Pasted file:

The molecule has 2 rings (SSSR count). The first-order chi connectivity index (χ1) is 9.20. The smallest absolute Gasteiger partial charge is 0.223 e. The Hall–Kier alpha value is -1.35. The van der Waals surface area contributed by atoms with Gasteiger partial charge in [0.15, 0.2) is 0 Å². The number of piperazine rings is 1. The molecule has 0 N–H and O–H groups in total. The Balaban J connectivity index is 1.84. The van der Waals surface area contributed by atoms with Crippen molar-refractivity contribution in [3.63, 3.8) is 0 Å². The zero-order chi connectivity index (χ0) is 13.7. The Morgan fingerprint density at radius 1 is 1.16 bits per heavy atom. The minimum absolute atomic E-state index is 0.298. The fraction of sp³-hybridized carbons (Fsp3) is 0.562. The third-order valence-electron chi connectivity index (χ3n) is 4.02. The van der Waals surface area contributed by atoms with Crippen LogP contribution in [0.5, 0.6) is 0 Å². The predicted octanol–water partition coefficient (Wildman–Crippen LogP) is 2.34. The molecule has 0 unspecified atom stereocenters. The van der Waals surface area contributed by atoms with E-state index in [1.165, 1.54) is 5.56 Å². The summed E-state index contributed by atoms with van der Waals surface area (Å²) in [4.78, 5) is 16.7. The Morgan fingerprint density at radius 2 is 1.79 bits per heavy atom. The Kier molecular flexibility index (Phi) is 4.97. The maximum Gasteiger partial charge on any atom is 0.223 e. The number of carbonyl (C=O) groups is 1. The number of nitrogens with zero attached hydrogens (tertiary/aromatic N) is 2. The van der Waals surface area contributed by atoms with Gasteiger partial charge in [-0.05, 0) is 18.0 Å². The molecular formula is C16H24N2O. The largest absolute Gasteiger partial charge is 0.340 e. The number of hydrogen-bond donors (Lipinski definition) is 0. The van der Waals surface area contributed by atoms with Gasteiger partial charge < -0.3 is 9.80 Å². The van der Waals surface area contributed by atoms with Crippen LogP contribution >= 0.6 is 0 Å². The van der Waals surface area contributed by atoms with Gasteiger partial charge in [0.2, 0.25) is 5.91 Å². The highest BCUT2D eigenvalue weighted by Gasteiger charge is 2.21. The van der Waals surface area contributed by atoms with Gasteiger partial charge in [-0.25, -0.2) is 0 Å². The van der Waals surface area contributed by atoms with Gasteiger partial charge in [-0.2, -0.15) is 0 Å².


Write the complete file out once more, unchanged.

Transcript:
The molecule has 2 rings (SSSR count). The first-order chi connectivity index (χ1) is 9.20. The smallest absolute Gasteiger partial charge is 0.223 e. The Hall–Kier alpha value is -1.35. The van der Waals surface area contributed by atoms with Gasteiger partial charge in [0.15, 0.2) is 0 Å². The number of piperazine rings is 1. The molecule has 0 N–H and O–H groups in total. The Balaban J connectivity index is 1.84. The van der Waals surface area contributed by atoms with Crippen molar-refractivity contribution in [3.63, 3.8) is 0 Å². The zero-order chi connectivity index (χ0) is 13.7. The Morgan fingerprint density at radius 1 is 1.16 bits per heavy atom. The minimum absolute atomic E-state index is 0.298. The fraction of sp³-hybridized carbons (Fsp3) is 0.562. The third-order valence-electron chi connectivity index (χ3n) is 4.02. The van der Waals surface area contributed by atoms with Crippen LogP contribution in [0.5, 0.6) is 0 Å². The predicted octanol–water partition coefficient (Wildman–Crippen LogP) is 2.34. The molecule has 0 unspecified atom stereocenters. The van der Waals surface area contributed by atoms with E-state index in [1.165, 1.54) is 5.56 Å². The summed E-state index contributed by atoms with van der Waals surface area (Å²) in [4.78, 5) is 16.7. The Morgan fingerprint density at radius 2 is 1.79 bits per heavy atom. The Kier molecular flexibility index (Phi) is 4.97. The maximum Gasteiger partial charge on any atom is 0.223 e. The number of carbonyl (C=O) groups is 1. The number of nitrogens with zero attached hydrogens (tertiary/aromatic N) is 2. The van der Waals surface area contributed by atoms with Gasteiger partial charge in [-0.05, 0) is 18.0 Å². The molecular formula is C16H24N2O. The largest absolute Gasteiger partial charge is 0.340 e. The number of hydrogen-bond donors (Lipinski definition) is 0. The van der Waals surface area contributed by atoms with Gasteiger partial charge < -0.3 is 9.80 Å². The van der Waals surface area contributed by atoms with Crippen LogP contribution >= 0.6 is 0 Å². The van der Waals surface area contributed by atoms with Gasteiger partial charge in [0.2, 0.25) is 5.91 Å². The highest BCUT2D eigenvalue weighted by Gasteiger charge is 2.21. The van der Waals surface area contributed by atoms with Gasteiger partial charge in [-0.25, -0.2) is 0 Å². The van der Waals surface area contributed by atoms with Gasteiger partial charge in [-0.2, -0.15) is 0 Å².